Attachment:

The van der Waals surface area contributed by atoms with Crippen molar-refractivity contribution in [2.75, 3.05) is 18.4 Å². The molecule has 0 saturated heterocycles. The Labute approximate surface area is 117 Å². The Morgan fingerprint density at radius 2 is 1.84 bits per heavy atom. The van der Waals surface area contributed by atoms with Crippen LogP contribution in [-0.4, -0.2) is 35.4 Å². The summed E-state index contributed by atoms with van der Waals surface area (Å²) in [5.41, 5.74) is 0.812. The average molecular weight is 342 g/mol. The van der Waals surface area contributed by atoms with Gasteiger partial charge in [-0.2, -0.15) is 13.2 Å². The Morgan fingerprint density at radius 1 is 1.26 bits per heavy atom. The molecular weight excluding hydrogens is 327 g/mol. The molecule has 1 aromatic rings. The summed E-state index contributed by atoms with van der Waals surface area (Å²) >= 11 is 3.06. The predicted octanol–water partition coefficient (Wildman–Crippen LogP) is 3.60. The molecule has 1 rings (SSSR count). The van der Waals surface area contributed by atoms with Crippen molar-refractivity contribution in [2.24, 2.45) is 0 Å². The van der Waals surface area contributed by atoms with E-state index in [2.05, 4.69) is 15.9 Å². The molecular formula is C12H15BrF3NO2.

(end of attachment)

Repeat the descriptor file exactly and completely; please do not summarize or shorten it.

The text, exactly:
The van der Waals surface area contributed by atoms with Crippen molar-refractivity contribution in [2.75, 3.05) is 18.4 Å². The molecule has 0 saturated heterocycles. The Labute approximate surface area is 117 Å². The Morgan fingerprint density at radius 2 is 1.84 bits per heavy atom. The van der Waals surface area contributed by atoms with Crippen LogP contribution in [-0.4, -0.2) is 35.4 Å². The summed E-state index contributed by atoms with van der Waals surface area (Å²) in [5.41, 5.74) is 0.812. The average molecular weight is 342 g/mol. The van der Waals surface area contributed by atoms with Gasteiger partial charge in [-0.2, -0.15) is 13.2 Å². The Morgan fingerprint density at radius 1 is 1.26 bits per heavy atom. The molecular weight excluding hydrogens is 327 g/mol. The molecule has 1 aromatic rings. The summed E-state index contributed by atoms with van der Waals surface area (Å²) >= 11 is 3.06. The predicted octanol–water partition coefficient (Wildman–Crippen LogP) is 3.60. The molecule has 1 rings (SSSR count). The van der Waals surface area contributed by atoms with Crippen molar-refractivity contribution in [2.24, 2.45) is 0 Å². The van der Waals surface area contributed by atoms with E-state index in [2.05, 4.69) is 15.9 Å². The molecular formula is C12H15BrF3NO2.